“The thing about the Dia Center for the Arts is that what they do is bullshit,” he says briskly. “The money floods in from the rich people who write it all off on their taxes. They charge you four bucks to go into this place. They hardly ever do any exhibitions, and they won’t let us in to show you a little TV. It’s the worst things about contemporary art—elitist, snobby and stupid.” ["Art Net: The Life and Times of Walter Robinson," Andrew Russeth, January 24, 2012, GalleristNY]I love it. I feel that way too about art galleries and museums and art spaces that restrict people (me in particular) from taking photos. Read the whole piece. It's almost an outline of his life, because his life has been so eventful that it's impossible to provide to much detail. The article careens from one thing to another, with Robinson interacting with many of the best critics and artists around before they found success. It's an exhilarating read.
Charlie Finch makes his goodbye on the Artnet site, writing, "Nothing lasts forever, but it is a shame that, at the point at which Artnet Magazine's content is more comprehensive and lucid than ever, that it will disappear. I've worked with Walter Robinson for 15 years. Everything you read about him is true, he's a gentleman, the art world loves him, he's a brilliant painter, he's the best editor of his generation, and he will land on his feet." Finch is a controversial writer, but I love his no-bullshit tone. Hell, if I could, I'd hire him to write for The Great God Pan Is Dead (Mr. Finch--email me!). He, too, will land on his feet and survive to offend again.
Jerry Saltz's writing always appeared on Artnet Magazine (as well as in other places--Artnet seemed to have some kind of blanket reprint deal with him). He wrote a typically generous farewell to the magazine.
My heart skipped a beat when I heard the news. Everything I've written since 1998 has been republished on Artnet — often with pithier titles (supplied by Robinson), always with much better and way more pictures (many taken by Robinson). For years, I wasn't paid at all by Artnet. Even though I was as almost-broke then as I almost am now, it felt fine. Once I got paid, it topped out in the low three figures. I loved every second of it.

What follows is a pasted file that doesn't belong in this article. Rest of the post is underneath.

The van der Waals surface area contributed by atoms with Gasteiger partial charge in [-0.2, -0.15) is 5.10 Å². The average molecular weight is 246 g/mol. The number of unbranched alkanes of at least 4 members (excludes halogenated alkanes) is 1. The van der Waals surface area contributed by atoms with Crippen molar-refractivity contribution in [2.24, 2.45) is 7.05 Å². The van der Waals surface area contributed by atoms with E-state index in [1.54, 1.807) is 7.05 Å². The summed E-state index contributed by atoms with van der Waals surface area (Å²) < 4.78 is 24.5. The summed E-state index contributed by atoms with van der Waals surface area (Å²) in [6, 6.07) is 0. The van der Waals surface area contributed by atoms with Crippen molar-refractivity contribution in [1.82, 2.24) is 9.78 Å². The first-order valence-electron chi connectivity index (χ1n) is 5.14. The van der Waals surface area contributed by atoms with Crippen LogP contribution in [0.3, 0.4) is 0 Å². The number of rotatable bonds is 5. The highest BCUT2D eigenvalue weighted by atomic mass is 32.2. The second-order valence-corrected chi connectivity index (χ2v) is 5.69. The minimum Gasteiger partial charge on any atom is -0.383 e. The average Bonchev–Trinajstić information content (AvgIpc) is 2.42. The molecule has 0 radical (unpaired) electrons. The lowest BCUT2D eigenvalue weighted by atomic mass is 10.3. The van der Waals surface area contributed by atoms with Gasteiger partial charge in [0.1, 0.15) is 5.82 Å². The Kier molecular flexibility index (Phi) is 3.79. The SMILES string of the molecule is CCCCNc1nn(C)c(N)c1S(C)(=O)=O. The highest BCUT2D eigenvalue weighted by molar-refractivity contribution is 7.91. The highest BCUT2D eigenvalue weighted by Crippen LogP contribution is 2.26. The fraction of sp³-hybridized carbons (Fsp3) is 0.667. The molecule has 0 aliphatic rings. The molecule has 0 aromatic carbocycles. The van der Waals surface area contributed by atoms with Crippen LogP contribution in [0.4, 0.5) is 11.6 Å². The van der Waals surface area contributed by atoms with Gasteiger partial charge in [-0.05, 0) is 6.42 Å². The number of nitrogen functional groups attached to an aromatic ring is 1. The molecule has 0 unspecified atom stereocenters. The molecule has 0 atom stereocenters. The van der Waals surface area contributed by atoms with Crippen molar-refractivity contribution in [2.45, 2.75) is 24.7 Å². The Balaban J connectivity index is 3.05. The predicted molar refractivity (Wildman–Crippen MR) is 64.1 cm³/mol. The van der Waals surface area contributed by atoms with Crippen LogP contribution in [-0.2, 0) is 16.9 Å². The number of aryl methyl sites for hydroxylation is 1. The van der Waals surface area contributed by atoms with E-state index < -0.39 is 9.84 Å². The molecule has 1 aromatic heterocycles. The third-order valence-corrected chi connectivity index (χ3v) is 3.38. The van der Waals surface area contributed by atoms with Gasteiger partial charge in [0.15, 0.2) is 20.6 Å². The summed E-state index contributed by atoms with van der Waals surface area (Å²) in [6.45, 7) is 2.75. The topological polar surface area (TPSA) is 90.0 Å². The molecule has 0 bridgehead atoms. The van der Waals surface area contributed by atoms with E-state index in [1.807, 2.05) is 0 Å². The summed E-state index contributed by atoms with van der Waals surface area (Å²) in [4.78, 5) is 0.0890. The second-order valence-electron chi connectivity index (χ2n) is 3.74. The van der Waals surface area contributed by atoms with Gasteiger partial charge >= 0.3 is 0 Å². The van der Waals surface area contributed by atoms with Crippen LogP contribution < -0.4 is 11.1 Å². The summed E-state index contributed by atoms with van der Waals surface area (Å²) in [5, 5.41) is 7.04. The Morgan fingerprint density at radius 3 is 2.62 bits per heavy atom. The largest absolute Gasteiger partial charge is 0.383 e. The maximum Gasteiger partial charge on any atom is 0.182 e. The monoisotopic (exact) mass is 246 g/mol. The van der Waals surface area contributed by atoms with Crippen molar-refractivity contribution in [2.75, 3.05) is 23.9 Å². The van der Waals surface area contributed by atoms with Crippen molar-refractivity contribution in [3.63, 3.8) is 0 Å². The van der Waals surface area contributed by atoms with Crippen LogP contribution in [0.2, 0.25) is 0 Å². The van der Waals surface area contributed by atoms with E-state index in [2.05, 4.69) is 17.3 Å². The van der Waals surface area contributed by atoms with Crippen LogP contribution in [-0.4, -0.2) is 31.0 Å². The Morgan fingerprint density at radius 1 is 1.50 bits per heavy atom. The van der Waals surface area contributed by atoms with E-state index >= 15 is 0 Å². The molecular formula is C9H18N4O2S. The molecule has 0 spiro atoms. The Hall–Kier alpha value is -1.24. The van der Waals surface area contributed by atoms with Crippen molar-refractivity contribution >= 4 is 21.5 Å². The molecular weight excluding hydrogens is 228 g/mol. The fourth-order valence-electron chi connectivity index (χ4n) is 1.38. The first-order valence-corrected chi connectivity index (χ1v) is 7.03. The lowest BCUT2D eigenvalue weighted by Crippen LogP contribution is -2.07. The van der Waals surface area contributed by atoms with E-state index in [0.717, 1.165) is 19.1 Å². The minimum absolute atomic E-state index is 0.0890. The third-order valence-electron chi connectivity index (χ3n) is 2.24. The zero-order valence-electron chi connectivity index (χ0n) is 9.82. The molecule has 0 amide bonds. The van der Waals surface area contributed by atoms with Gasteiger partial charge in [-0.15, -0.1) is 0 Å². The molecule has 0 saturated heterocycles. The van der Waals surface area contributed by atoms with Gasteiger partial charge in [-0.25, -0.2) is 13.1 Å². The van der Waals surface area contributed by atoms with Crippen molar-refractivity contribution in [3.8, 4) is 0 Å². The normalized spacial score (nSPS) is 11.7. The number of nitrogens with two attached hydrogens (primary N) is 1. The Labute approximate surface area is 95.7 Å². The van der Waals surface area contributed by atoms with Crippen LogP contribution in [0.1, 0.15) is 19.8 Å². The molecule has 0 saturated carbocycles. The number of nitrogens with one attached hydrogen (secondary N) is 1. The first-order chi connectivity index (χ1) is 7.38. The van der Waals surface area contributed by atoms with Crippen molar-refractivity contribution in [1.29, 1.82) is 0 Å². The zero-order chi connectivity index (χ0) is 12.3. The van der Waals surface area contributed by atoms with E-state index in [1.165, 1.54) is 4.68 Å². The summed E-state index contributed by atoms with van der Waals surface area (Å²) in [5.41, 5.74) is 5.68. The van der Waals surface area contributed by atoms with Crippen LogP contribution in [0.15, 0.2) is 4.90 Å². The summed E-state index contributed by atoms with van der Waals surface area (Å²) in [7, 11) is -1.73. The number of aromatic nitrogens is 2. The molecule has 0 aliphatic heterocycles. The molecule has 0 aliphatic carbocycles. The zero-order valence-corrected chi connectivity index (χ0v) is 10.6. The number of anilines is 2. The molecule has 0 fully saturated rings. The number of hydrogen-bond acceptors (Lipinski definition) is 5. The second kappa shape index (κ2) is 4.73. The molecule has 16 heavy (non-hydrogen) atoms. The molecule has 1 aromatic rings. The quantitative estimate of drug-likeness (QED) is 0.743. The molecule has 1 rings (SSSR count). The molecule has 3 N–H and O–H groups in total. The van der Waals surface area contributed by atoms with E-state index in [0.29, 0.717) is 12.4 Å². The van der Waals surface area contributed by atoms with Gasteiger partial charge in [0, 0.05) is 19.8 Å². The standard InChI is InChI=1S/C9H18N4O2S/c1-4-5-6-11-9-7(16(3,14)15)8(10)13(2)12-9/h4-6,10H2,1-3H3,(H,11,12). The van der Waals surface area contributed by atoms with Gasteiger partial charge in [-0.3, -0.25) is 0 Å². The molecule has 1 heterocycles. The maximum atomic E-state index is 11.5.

Mostly because of the way that Walter edited and oversaw Artnet. No jargon. No unbearably long multi-footnoted, almost unreadable art-historical pieces — except all the ones by Donald Kuspitt, whom Walter loved and defended. Then there was Charlie Finch, a planetoid unto himself, the writer whom everyone read. (Charlie may be the porn star of the art world. Half of all hits go to him.) He played marauding Omega to Walter's laid-back Beta. Never an alpha dog, Walter instead was always eager around, entertained by, and amazed with everything going on around him. He could dis things, even us writers, but with a big heart.["Jerry Saltz on the End of artnet.com's Magazine," 6/25/2012, The Vulture]Saltz points out that the art market services will survive while the magazine dies. That seems like the way of the world--the art world, at least. Money becomes ever more important (at least in the blue-chip neighborhoods of the art world) while criticism grows more irrelevant. It's a little unnerving that a lively site like Artnet Magazine could die off so suddenly. I'm sure its writers will find new homes--they're good, after all. I look forward to seeing what they do next.